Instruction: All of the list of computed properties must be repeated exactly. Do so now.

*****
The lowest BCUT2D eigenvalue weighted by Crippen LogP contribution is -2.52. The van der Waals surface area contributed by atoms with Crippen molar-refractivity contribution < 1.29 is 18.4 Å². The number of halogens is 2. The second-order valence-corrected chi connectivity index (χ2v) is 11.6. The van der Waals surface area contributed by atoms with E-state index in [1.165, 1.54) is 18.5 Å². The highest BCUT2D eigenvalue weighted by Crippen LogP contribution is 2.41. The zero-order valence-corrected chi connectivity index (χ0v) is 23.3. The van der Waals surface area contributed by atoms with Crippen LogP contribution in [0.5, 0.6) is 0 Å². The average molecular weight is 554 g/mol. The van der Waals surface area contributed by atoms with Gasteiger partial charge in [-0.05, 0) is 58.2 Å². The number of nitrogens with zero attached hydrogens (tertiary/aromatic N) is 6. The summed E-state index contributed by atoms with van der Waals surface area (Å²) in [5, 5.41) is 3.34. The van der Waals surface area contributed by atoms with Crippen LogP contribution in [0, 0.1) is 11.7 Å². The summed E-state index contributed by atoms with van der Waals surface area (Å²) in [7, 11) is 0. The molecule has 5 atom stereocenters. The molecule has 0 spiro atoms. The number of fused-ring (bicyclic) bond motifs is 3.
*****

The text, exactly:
The lowest BCUT2D eigenvalue weighted by Crippen LogP contribution is -2.52. The van der Waals surface area contributed by atoms with Crippen molar-refractivity contribution < 1.29 is 18.4 Å². The number of halogens is 2. The second-order valence-corrected chi connectivity index (χ2v) is 11.6. The van der Waals surface area contributed by atoms with E-state index in [1.165, 1.54) is 18.5 Å². The highest BCUT2D eigenvalue weighted by Crippen LogP contribution is 2.41. The zero-order valence-corrected chi connectivity index (χ0v) is 23.3. The van der Waals surface area contributed by atoms with Crippen LogP contribution in [0.5, 0.6) is 0 Å². The average molecular weight is 554 g/mol. The van der Waals surface area contributed by atoms with Gasteiger partial charge in [-0.05, 0) is 58.2 Å². The number of nitrogens with zero attached hydrogens (tertiary/aromatic N) is 6. The summed E-state index contributed by atoms with van der Waals surface area (Å²) in [5, 5.41) is 3.34. The van der Waals surface area contributed by atoms with Crippen LogP contribution in [0, 0.1) is 11.7 Å². The summed E-state index contributed by atoms with van der Waals surface area (Å²) in [7, 11) is 0. The molecule has 5 atom stereocenters. The molecule has 0 spiro atoms. The number of fused-ring (bicyclic) bond motifs is 3.